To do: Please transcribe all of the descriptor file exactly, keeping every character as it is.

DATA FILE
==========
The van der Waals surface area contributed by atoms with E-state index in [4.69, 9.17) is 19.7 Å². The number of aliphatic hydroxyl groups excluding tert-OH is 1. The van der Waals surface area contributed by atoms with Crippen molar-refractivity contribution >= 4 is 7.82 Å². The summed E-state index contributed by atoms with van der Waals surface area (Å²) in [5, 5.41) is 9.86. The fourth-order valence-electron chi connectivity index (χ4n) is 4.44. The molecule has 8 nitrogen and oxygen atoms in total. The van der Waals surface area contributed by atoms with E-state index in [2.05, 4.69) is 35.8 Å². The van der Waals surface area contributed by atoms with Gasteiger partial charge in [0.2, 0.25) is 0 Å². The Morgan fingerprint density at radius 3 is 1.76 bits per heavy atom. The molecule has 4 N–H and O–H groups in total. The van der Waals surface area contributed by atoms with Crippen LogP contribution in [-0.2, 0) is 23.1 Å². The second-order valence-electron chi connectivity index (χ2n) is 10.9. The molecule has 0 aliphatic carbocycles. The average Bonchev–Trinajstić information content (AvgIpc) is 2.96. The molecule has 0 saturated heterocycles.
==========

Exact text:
The van der Waals surface area contributed by atoms with E-state index in [4.69, 9.17) is 19.7 Å². The number of aliphatic hydroxyl groups excluding tert-OH is 1. The van der Waals surface area contributed by atoms with Crippen molar-refractivity contribution >= 4 is 7.82 Å². The summed E-state index contributed by atoms with van der Waals surface area (Å²) in [5, 5.41) is 9.86. The fourth-order valence-electron chi connectivity index (χ4n) is 4.44. The molecule has 8 nitrogen and oxygen atoms in total. The van der Waals surface area contributed by atoms with E-state index in [2.05, 4.69) is 35.8 Å². The van der Waals surface area contributed by atoms with Gasteiger partial charge in [0.2, 0.25) is 0 Å². The Morgan fingerprint density at radius 3 is 1.76 bits per heavy atom. The molecule has 4 N–H and O–H groups in total. The van der Waals surface area contributed by atoms with Crippen LogP contribution in [-0.2, 0) is 23.1 Å². The second-order valence-electron chi connectivity index (χ2n) is 10.9. The molecule has 0 aliphatic carbocycles. The average Bonchev–Trinajstić information content (AvgIpc) is 2.96. The molecule has 0 saturated heterocycles.